Two new(ish) tools are available for gauging the role of public transit, one from the Center for Transit-Orietned Development, and the other from Brookings (which I blogged about here). The latter is taking some heat, however.
The Center for Transit-Oriented Development has created a mapping/database tool–the National TOD Database— that allows planners, developers, government officials, and academics to find economic and demographic information for every existing and proposed transit station in the United States. Plug in Chicago CTA, for example, and it shows each stop on all lines. Click the stop’s icon and it shows the population within a half-mile of the station (as well as a larger “shed” area), the number of jobs in that area, and the median income. The map includes 3,776 existing stations and 833 proposed stations in47 metropolitan areas as of December 2009.
The database is one tool in the organization’s arsenal of identifying “job sprawl” and its link to driving and congestion in metro areas. Linking employment to transit is imperative, the organization argues, if cities are to be more sustainable and healthier. The organization has also developed an “affordability index” that can be used to calculate the combined cost of housing and transportation in regions with transit — a more accurate measure of affordability than housing costs alone.
On that same topic, the Brookings Institution got some heat for its recent study on transit-job connection, Missed Opportunity: Transit and Jobs in Metro America. The tool and accompanying report allowed viewers to see how cities stacked up in being able to connect workers to jobs via public transit. Critics have wondered, among other things, how on earth Modesto, CA, could outperform New York City in public transport.
But as Brookings explains in this post, the “ranking” is not ranking the transit system itself. Rather, “the performance of metro areas in our rankings had much more to do with the physical arrangement of their employment and population centers than with the size or extent of their transit systems. In most U.S. metro areas, decades of low density, spread-out growth have resulted in massivedecentralization of jobs, and limited alignment with the location of transit.”
Turns out Modest0 is marginally better positioned to get workers to jobs via transit than metropolitan New York. Part of the confusion comes from the term “metro area.” To the average Joe on the street, “metro” connotes “city,” and city means the center of the city, not the suburbs. Therefore New Yorkers are stumped as to why Modesto outperforms them. I remember standing in line at an airport counter listening to two strangers talk about where they were from, and the woman ahead of me said, Chicago. Turns out she lived in Libertyville, but she claimed Chicago. It irked me then– a city dweller who had not decamped to the burbs–but really, in retrospect, we’re all part of the same big metro area. I could work at Motorola in Libertyville almost as easily as she could work at a job in the Loop downtown (about an hour trip by Metra). That’s what the Brookings study is getting at: how easily you can get to jobs from where you’re at in a metro area, and by “metro area” they mean the big sprawl that has become our major cities today.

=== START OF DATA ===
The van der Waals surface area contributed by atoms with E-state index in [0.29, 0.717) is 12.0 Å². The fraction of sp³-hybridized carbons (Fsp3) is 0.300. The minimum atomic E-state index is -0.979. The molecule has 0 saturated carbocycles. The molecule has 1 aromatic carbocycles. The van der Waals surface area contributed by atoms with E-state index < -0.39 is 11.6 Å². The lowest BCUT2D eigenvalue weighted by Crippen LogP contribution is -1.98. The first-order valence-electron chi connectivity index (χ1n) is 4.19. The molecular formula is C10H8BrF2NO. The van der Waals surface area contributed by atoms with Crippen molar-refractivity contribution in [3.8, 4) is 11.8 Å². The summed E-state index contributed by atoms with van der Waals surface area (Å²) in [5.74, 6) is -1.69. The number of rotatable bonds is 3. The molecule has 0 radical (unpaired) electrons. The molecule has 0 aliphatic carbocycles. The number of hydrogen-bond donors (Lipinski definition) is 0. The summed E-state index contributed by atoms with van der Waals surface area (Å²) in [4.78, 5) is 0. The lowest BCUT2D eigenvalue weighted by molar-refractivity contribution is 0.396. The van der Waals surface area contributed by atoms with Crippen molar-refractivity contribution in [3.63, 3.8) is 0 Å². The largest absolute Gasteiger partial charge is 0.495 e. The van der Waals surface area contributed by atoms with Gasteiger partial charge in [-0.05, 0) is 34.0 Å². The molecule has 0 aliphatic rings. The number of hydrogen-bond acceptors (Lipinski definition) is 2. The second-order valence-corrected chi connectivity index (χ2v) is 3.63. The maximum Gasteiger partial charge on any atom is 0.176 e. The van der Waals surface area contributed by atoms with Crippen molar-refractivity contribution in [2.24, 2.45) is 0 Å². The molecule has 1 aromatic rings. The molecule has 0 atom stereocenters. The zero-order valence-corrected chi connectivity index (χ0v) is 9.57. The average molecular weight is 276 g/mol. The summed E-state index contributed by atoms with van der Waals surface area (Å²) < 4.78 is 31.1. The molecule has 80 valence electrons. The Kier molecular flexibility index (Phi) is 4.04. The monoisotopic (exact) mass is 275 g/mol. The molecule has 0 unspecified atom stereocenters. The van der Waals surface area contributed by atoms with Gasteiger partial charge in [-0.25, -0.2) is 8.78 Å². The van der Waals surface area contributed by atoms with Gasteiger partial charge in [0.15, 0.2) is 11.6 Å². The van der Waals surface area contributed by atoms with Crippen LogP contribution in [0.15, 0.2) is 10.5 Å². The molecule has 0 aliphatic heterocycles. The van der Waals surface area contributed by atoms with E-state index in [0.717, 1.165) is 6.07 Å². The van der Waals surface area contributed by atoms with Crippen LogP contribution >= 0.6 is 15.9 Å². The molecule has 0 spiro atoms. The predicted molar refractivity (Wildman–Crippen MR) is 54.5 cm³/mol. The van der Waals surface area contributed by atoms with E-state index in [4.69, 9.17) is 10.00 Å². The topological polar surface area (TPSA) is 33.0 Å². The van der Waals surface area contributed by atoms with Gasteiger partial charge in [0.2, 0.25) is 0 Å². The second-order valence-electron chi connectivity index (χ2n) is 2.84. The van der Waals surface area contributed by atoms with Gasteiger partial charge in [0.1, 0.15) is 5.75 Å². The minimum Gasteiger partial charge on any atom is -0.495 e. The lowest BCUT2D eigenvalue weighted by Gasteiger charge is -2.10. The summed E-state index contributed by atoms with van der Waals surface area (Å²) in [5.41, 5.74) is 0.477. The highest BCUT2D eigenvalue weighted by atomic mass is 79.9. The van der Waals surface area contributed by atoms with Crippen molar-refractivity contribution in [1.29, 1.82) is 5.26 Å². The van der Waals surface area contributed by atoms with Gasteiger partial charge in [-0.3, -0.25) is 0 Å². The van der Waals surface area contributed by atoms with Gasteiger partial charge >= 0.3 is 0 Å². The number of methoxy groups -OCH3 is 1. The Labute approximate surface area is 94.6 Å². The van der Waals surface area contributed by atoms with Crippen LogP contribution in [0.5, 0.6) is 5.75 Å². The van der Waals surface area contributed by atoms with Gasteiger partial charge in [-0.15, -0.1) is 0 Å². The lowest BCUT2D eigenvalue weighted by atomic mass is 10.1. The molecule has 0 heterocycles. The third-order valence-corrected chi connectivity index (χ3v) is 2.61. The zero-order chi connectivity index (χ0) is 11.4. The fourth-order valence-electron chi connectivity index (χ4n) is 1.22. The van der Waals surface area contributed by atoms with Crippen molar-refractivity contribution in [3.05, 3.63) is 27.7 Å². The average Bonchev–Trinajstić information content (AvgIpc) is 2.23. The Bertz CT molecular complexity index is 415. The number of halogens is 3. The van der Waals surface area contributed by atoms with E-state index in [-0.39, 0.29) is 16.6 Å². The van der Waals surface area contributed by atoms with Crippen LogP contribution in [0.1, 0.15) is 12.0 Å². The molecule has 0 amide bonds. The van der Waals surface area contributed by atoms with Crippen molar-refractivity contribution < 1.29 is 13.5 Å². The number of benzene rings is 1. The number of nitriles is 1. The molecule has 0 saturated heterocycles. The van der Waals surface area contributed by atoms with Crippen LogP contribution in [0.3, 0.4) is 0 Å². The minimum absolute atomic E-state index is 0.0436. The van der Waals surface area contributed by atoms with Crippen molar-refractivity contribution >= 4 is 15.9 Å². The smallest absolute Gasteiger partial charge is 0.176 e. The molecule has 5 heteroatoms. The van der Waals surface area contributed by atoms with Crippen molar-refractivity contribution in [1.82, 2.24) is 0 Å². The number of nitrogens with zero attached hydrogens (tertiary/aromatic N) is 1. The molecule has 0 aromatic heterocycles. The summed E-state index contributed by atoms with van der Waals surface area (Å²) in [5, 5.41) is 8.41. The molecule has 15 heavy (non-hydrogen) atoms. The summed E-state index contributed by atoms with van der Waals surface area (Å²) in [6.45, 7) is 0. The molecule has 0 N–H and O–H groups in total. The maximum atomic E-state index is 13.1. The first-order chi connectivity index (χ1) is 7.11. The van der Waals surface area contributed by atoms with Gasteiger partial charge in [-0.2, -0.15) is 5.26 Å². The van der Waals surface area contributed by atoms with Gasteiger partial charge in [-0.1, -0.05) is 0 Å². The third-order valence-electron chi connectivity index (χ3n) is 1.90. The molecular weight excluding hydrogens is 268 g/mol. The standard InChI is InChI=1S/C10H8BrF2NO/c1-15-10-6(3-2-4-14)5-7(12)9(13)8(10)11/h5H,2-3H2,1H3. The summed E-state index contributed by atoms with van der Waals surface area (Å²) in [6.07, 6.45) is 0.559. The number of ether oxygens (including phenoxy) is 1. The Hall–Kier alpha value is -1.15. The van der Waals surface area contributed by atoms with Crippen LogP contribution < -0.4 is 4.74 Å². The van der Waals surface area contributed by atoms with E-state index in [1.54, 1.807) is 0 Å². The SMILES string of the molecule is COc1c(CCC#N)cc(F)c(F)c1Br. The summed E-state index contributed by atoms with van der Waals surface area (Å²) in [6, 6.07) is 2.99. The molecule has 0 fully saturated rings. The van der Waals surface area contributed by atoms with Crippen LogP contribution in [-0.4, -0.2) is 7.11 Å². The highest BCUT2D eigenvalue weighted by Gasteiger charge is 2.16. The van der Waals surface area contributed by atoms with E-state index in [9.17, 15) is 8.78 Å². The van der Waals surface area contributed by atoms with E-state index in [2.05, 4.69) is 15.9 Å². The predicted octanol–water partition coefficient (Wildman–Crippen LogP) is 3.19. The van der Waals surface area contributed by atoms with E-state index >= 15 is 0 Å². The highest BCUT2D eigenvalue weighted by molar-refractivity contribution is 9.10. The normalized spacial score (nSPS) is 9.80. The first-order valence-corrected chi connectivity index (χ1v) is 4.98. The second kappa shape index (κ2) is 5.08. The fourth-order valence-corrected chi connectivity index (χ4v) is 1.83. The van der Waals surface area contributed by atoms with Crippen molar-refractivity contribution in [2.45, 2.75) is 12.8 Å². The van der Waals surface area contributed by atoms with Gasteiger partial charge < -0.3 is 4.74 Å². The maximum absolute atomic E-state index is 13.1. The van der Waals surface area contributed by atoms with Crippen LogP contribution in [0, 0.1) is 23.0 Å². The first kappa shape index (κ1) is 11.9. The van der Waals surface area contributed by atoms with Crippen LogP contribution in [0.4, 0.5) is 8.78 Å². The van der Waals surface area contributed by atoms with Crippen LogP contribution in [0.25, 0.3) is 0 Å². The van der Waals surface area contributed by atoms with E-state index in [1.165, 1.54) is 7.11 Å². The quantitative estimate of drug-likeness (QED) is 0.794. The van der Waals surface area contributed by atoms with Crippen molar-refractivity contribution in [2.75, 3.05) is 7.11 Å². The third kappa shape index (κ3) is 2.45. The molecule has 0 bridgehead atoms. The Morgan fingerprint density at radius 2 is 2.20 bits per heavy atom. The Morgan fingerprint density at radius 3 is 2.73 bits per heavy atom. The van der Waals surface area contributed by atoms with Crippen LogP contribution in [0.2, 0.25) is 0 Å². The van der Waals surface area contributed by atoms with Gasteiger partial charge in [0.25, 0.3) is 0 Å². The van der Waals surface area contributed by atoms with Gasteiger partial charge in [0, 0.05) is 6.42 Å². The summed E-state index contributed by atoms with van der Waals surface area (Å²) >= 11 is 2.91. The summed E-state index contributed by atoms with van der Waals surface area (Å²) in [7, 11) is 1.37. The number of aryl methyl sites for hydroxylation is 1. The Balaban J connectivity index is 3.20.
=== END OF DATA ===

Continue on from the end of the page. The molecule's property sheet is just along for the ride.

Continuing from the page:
As for New York, transit:job connections are great if you live in the city itself. But beyond those borders, one in five (20%) residents of New York’s suburbs has no access to transit; and that for those who do, the typical commuter can reach only 22 percent of the region’s jobs within 90 minutes via transit. Modesto does a better job at connecting workers to jobs via public transit.
The bigger issue that critics have lobbed is that places like Modesto might have state-of-the-art transit systems but if it’s still quicker to hop in the car, then people will hop in the car. If it’s still only an 8-minute drive across town when the transit trip takes 30 minutes, who wouldn’t drive? It gives you 22 more minutes to sleep in the morning. Indeed, Brookings is taking on this question in its future studies.
All are valid points, especially in this climate of limited budgets and no mood for new taxes, coupled with high unemployment and rising gas prices. We need thoughtful debate on how to move forward, and this discussion is a great start. Stay tuned.